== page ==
New York state senator Martin Golden introduced a bill Thursday that would invalidate same-sex marriages from other jurisdictions, which have been recognized since 2008.
Senator Golden, a Republican from Brooklyn, introduced the bill with co-sponsors senator Thomas Libous, who is the deputy Republican majority leader, and senator Ruben Diaz, Sr., a Democrat and outspoken gay rights foe. The legislation has almost no chance of moving, but the main intent of the longtime marriage equality opponent appears to be symbolic.
"I am sending the message that there is some normalcy in this great state when it comes to the principled idea that marriage is between a man and a woman," said Golden, according to the New York Daily News.
When former governor David Paterson issued the executive order to recognize same-sex marriages from elsewhere, Golden unsuccessfully tried to challenge the order in court. In 2005, the former police officer turned state senator objected to advertisements for the Showtime series The L Word on bus shelters in his Bay Ridge district.
Now, Golden is among the state senators standing in the way of passage of the marriage equality bill. Although not considered persuadable, he appeared with New York City mayor Michael Bloomberg, a close ally on other issues of concern to the city, when the mayor, a major contributor to state senate Republicans, visited Albany this week to lobby for marriage equality.
"This is a slap in the face to Bloomberg," said one Democratic operative to The Advocate. "That, combined with the statement about Michael Long and God."
The operative made reference to a comment from Golden in The New York Times on Thursday about Michael Long, the chairman of the Conservative Party of New York State. Long has vowed to withhold his party's coveted endorsement from any lawmaker who votes for marriage equality, which Gov. Andrew Cuomo is pushing to pass by June.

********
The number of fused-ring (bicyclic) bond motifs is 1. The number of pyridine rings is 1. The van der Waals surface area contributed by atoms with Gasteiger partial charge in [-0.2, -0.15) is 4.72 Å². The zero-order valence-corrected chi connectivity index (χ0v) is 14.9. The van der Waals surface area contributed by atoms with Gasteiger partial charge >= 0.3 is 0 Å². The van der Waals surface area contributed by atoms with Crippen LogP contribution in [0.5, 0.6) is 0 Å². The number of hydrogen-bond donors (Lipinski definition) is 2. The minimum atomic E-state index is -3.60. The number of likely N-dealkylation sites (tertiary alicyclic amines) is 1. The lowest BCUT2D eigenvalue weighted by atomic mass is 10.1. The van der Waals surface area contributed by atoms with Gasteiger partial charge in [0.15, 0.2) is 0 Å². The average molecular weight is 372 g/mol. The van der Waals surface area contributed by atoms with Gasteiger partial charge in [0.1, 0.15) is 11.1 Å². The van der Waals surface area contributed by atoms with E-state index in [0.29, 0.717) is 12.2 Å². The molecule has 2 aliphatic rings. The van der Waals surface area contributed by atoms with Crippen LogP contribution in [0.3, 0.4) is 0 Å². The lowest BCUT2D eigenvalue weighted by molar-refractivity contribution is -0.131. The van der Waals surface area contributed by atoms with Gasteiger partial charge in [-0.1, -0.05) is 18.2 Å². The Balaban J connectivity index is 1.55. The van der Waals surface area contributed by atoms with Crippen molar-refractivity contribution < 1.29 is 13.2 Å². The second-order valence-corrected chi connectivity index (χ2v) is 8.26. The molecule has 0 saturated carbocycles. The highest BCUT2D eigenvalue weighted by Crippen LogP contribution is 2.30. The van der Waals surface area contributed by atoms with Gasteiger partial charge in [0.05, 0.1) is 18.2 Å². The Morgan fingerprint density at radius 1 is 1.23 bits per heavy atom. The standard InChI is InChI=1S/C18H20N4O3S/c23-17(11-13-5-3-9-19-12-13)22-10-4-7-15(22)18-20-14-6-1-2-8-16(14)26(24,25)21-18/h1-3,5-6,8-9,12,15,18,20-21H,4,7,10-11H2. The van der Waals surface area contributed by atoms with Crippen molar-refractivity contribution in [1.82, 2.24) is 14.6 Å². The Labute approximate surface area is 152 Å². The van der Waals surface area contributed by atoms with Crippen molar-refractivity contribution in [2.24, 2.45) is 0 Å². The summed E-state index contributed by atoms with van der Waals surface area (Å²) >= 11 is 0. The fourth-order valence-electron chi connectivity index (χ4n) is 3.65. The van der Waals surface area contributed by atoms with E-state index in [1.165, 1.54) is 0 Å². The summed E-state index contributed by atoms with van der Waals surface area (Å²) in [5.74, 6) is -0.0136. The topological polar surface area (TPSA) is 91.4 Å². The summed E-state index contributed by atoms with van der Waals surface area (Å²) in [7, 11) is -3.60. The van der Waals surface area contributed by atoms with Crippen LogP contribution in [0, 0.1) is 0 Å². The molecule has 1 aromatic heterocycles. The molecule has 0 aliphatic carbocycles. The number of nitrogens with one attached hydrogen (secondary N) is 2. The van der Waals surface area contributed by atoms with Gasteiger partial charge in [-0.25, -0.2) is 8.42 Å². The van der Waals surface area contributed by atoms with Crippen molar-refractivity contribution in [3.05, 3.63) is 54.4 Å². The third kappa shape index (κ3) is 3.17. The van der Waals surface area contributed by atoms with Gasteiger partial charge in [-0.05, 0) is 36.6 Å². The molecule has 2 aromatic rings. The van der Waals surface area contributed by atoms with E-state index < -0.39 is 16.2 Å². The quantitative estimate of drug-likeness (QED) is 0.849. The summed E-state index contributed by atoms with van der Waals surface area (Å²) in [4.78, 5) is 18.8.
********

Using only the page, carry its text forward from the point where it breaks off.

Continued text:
"That fear of God he can put into people as a party leader is important," said Golden about Long to the Times. Long occupies an office in the senator's Bay Ridge district.
The closeness between the two political figures prompted speculation that Long was behind Golden's bill to invalidate out-of-state marriages, but the Conservative party chairman denied any involvement in an interview Friday morning.
"I had nothing to do with this bill," he said, adding that he does support it. "I find it very difficult to accept laws that the public doesn't necessarily agree with or being imposed upon any state that's passed by another state."
Scott Klein, an LGBT activist in Bay Ridge who has sparred with Golden over his refusal to meet with constituents about the marriage issue, thinks the senator's latest move shows that advocates are making progress. He believes the bill will backfire by making the sponsors look mean-spirited.
"Clearly, the ante has been stepped up here. I think they're feeling the heat," said Klein. "But the thing he did today by introducing this legislation that takes away rights, I think even in my district, that's really extreme. I don't think a lot of Republicans would favor that position. I think that's out of touch with his district."
As for his own sense of his southwest Brooklyn district, Golden said, according to the New York Post, that he believes his constituents "don't really give a rat's ass about social issues" and that voters want him to focus on economic matters.